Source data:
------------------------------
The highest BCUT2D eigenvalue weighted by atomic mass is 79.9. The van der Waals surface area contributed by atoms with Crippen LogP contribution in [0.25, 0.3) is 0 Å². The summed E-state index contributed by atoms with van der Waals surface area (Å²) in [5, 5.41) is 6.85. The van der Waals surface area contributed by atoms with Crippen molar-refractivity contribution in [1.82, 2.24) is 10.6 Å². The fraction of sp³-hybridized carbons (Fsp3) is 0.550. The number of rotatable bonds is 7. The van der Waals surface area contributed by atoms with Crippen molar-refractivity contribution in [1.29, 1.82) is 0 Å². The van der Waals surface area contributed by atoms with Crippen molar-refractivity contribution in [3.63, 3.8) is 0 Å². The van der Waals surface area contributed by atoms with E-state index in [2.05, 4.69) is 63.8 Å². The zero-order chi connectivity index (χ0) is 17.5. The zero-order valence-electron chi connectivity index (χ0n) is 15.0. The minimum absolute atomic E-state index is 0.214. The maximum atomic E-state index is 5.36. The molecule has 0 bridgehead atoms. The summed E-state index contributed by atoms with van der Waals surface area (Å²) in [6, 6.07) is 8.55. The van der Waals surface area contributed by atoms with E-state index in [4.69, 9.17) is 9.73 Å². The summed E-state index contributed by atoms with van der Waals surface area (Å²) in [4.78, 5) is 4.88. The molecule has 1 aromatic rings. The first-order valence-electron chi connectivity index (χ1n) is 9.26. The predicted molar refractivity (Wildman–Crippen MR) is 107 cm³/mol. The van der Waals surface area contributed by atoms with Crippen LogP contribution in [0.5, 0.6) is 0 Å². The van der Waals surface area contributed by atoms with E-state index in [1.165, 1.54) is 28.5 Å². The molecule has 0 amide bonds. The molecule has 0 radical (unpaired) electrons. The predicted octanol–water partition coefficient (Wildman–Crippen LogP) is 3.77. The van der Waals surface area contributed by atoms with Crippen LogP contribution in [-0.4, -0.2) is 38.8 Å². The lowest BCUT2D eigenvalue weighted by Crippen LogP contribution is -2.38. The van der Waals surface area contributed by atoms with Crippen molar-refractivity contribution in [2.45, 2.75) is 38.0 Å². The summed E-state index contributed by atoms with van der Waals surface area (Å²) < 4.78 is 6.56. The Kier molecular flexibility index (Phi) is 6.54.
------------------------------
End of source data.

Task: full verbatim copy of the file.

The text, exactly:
The highest BCUT2D eigenvalue weighted by atomic mass is 79.9. The van der Waals surface area contributed by atoms with Crippen LogP contribution in [0.25, 0.3) is 0 Å². The summed E-state index contributed by atoms with van der Waals surface area (Å²) in [5, 5.41) is 6.85. The van der Waals surface area contributed by atoms with Crippen molar-refractivity contribution in [1.82, 2.24) is 10.6 Å². The fraction of sp³-hybridized carbons (Fsp3) is 0.550. The number of rotatable bonds is 7. The van der Waals surface area contributed by atoms with Crippen molar-refractivity contribution in [1.29, 1.82) is 0 Å². The van der Waals surface area contributed by atoms with Crippen molar-refractivity contribution in [3.63, 3.8) is 0 Å². The van der Waals surface area contributed by atoms with E-state index in [2.05, 4.69) is 63.8 Å². The zero-order chi connectivity index (χ0) is 17.5. The zero-order valence-electron chi connectivity index (χ0n) is 15.0. The minimum absolute atomic E-state index is 0.214. The maximum atomic E-state index is 5.36. The molecule has 0 bridgehead atoms. The summed E-state index contributed by atoms with van der Waals surface area (Å²) in [6, 6.07) is 8.55. The van der Waals surface area contributed by atoms with E-state index in [4.69, 9.17) is 9.73 Å². The summed E-state index contributed by atoms with van der Waals surface area (Å²) in [4.78, 5) is 4.88. The molecule has 1 aromatic rings. The first-order valence-electron chi connectivity index (χ1n) is 9.26. The predicted molar refractivity (Wildman–Crippen MR) is 107 cm³/mol. The van der Waals surface area contributed by atoms with Crippen LogP contribution in [0.5, 0.6) is 0 Å². The van der Waals surface area contributed by atoms with E-state index in [1.165, 1.54) is 28.5 Å². The molecule has 0 amide bonds. The molecule has 0 radical (unpaired) electrons. The predicted octanol–water partition coefficient (Wildman–Crippen LogP) is 3.77. The van der Waals surface area contributed by atoms with Crippen LogP contribution in [-0.4, -0.2) is 38.8 Å². The lowest BCUT2D eigenvalue weighted by Crippen LogP contribution is -2.38. The van der Waals surface area contributed by atoms with Crippen molar-refractivity contribution in [2.45, 2.75) is 38.0 Å². The summed E-state index contributed by atoms with van der Waals surface area (Å²) < 4.78 is 6.56. The Kier molecular flexibility index (Phi) is 6.54.